Things That Can’t Be Undone
Corb Lund has been one of Canada’s top country performers for more than two decades. But as most of his fans — including many an Americana lover south of the border — can attest, calling Lund “country” is a bit limiting for the kind of literary, thoughtful and often rockin’ tunes he writes and performs with his band, the Hurtin’ Albertans. Things That Can’t Be Done, his tenth album, is full of the surprises those fans have come to love.
The album kicks off with “Weight of the Gun,” a cowboy song that tips its hat to Merle Haggard and the sounds of Motown in the ’60s. Lund’s voice comfortably rides the syncopated Motown beat while asking mama to forgive his transgressions. “Alt Berliner Blues” is a jumping country blues driven by the wailing guitar of Grant Siemans. Lund decries the wave of gentrification that’s replaced his favorite German dive bar with a stack of high priced condos.
Lund borrows a bit of the melody and some lyrics from Johnny Paycheck’s “Take This Job and Shove It” and turns them inside out on “Washed Up Rock Star Factory Blues.” Siemans adds a few Roy Nichols-like licks to spice things up as Lund delivers a tongue-in-cheek take of a superstar reduced to sweeping the floors in a factory. “Talk Too Much” is a snide country rocker telling off a drunken oaf who thinks waving a gun around is going to get him some respect.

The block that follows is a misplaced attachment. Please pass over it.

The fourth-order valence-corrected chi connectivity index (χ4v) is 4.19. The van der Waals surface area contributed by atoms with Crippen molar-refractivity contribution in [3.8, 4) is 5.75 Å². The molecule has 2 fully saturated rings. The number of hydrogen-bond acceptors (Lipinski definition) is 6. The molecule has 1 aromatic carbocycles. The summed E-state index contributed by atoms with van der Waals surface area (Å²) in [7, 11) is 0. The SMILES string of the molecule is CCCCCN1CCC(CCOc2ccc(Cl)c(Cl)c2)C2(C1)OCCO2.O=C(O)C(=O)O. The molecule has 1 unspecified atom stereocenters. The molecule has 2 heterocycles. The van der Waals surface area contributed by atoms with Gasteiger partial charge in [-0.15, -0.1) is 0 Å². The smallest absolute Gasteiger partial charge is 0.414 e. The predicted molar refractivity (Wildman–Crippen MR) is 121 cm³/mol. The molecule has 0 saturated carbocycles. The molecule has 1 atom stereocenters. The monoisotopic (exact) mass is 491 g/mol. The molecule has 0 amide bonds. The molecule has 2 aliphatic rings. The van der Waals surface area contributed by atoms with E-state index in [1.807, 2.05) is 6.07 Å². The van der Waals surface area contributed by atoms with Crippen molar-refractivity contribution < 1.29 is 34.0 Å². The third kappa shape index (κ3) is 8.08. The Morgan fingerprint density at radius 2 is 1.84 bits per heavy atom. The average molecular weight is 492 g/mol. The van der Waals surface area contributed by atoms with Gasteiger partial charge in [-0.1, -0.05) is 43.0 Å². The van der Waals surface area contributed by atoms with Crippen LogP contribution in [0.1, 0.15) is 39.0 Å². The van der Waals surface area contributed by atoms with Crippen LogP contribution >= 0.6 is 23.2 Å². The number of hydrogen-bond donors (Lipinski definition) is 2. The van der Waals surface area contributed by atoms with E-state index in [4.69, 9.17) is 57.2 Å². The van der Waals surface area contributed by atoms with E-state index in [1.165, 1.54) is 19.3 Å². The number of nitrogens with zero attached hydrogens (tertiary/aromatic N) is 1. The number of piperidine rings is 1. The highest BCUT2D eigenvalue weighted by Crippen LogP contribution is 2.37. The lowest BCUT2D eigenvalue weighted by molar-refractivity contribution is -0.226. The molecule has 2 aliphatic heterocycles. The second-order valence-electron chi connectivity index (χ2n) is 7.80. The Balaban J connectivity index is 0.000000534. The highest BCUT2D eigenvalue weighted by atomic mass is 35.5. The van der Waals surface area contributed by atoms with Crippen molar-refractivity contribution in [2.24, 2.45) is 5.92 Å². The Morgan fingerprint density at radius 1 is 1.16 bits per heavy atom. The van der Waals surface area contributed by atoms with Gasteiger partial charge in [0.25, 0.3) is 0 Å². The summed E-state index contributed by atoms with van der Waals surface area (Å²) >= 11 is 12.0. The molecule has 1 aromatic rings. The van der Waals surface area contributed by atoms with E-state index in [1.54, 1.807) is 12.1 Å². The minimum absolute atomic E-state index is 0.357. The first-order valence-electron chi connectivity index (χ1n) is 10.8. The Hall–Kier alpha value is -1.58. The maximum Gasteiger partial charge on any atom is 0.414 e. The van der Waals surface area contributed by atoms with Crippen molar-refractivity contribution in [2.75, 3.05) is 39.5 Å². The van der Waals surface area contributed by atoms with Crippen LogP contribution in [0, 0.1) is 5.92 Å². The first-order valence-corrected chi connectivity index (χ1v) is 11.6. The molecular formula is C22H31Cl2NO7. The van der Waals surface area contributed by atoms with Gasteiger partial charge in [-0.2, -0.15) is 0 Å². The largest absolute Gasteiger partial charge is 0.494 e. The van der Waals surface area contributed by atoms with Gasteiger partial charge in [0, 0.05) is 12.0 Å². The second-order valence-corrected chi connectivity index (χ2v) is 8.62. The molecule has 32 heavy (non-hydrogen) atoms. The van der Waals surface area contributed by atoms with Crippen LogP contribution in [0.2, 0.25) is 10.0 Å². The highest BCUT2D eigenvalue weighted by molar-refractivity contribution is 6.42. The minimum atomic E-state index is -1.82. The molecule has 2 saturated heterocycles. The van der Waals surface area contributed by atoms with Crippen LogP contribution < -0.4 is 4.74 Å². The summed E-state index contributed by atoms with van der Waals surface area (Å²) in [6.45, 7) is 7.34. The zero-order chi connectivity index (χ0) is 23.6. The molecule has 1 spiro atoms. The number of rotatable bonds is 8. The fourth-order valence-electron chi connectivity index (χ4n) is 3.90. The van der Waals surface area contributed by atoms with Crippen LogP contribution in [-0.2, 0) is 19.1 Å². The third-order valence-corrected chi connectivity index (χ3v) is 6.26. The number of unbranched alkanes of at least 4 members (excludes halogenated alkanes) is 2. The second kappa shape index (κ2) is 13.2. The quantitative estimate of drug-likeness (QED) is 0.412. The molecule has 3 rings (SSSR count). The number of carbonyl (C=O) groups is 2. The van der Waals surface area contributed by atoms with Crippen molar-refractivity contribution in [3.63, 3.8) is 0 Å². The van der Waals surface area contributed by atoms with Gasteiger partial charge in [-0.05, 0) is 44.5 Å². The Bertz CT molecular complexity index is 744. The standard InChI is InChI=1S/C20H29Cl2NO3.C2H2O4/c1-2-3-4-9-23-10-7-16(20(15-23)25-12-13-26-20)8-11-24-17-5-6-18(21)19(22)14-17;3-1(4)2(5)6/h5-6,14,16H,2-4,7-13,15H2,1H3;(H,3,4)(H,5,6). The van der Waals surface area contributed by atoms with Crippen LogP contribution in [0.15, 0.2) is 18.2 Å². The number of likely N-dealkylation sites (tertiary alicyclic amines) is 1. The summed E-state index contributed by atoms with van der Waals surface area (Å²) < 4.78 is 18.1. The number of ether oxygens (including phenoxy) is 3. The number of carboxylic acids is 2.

Lund switches gears on the album’s last song, “Sunbeam,” a traditional sounding country tune dedicated to a young niece that died suddenly. It opens with fragile vocal from Lund, accompanied only by spare strummed guitar chords. The band lays back to give the song the solemn vibe it deserves, showing just how well Lund can put over a heart wrenching lyric when he wants to. — j. poet